Longstanding bike repair store in Toronto has transformed into a French-style cafe
After more than 25 years as a bike repair shop fixing up old Bianchis, the Harbord Village staple Bike Joint is no more.
From the outside, it doesn't look like much has changed: The Bike Joint's distinctive yellow and red sign with the Salad Fingers-esque cyclist still sits atop the door 290 Harbord St.
But gone are the pedal wrenches and repair stands inside. Bike Joint owner Derek Chadbourne, who also masterminded the annual Icycle Race and non-profit Charlie's Freewheels, closed his Harbord shop sometime last year.
As of February, the shop has transformed into Bicyclette, a simple spot for French takeout helmed by Jean-Pierre Centeno.
Centeno, a former culinary professor at George Brown, has reimagined the old Bike Joint space with a fresh coat of paint on the outside and a brand new interior.
He's replaced the beater bikes with baguettes, bags of Choco Sol coffee beans, and a glass display of Croque Monsieurs and quiches made by Centeno daily.
"Teaching is great and I loved it," he says.
"I was teaching business, food and wine pairings, theory, to culinary students... but I just got to the point [and said] well, I'm teaching this stuff. I might as well put it into place."
Centeno is originally from southern France but after having lived in and around the Annex neighbourhood for decades, he jumped at the opportunity to check out the unit at 290 Harbord. His wife, an architect, saw potential in the space.
Centeno combines his extensive background in French cooking—he owned the popular College Street bistro Gamelle for 16 years—with a perfectly quaint name that pays homage to the longstanding bike community that formed around Chadbourne's shop.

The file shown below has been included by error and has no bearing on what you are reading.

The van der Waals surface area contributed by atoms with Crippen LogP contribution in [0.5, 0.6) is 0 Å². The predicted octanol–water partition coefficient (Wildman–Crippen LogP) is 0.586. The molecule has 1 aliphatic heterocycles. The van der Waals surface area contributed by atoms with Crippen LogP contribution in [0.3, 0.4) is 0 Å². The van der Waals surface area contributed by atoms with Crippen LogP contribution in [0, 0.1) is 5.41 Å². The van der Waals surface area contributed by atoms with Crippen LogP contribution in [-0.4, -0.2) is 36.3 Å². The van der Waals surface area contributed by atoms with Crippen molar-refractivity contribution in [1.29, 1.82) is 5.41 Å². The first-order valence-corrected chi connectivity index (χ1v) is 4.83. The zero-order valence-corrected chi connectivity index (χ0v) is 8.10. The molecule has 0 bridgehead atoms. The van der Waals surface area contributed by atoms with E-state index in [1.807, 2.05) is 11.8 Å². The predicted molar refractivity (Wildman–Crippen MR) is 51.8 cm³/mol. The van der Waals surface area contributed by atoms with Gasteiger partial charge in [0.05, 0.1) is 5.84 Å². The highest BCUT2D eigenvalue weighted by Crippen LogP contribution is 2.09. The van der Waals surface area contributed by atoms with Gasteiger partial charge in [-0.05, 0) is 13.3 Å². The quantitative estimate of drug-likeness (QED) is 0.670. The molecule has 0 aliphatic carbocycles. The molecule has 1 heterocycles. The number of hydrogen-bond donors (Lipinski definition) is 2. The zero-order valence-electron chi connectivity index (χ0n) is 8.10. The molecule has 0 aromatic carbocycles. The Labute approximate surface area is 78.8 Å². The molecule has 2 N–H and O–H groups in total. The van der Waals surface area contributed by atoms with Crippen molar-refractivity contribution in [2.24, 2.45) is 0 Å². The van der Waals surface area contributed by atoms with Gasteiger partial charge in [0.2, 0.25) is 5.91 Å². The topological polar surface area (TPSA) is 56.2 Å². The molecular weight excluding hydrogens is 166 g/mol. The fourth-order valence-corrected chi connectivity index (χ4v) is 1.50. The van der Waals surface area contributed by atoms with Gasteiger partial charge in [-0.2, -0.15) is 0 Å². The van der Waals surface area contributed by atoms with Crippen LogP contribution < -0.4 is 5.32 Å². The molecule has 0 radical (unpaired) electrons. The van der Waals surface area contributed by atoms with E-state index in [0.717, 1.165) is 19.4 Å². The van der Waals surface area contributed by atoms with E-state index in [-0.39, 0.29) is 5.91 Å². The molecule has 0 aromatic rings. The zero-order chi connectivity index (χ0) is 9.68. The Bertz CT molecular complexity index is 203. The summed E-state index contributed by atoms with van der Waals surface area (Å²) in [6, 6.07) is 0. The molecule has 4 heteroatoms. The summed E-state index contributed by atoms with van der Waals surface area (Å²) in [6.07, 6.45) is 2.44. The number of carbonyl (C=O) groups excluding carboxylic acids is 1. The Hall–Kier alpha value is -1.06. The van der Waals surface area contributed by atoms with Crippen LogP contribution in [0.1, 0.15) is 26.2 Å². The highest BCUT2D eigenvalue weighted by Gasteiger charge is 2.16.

Open Thursdays to Sundays, Bicyclette's menu includes chicken tourtieres, ham-and-cheese quiches and litres of French onion soup from La Brehandaise Market.
The salade Niçoise, with anchovies, boiled eggs, olives, and green beans is packaged for takeout.
A good sandwich is central to Bicyclette. The Croque Monsieurs, loaded with Gruyère cheese on brioche, with ham and béchamel sauce, are a definite standout.
Centeno has plans to eventually launch a bottle shop inside, so you can pair your roast beef sandwich on baguettes or roasted lamb (not on the menu yet) with a suitable wine.
In the meantime, all ingredients on the menu are carefully sourced, straight from providers at the Food Terminal or companies like Pasquale Brothers. The shop feels in keeping with its neighbours, which include local favourites like Harbord Bakery or Think It Cafe.
"Speaking to my neighbours, they are quite happy to have me," says Centeno. "We're creating a nice a little hub."
As for the Bike Joint sign, don't expect it to stay up forever. As much as Centeno is a fan, the creepy biker never fully charmed its way into the hearts of neighbours, he says.
A former employee of Bike Joint has offered to take if off his hands and it'll make way for a new Bicyclette sign sooner rather than later.
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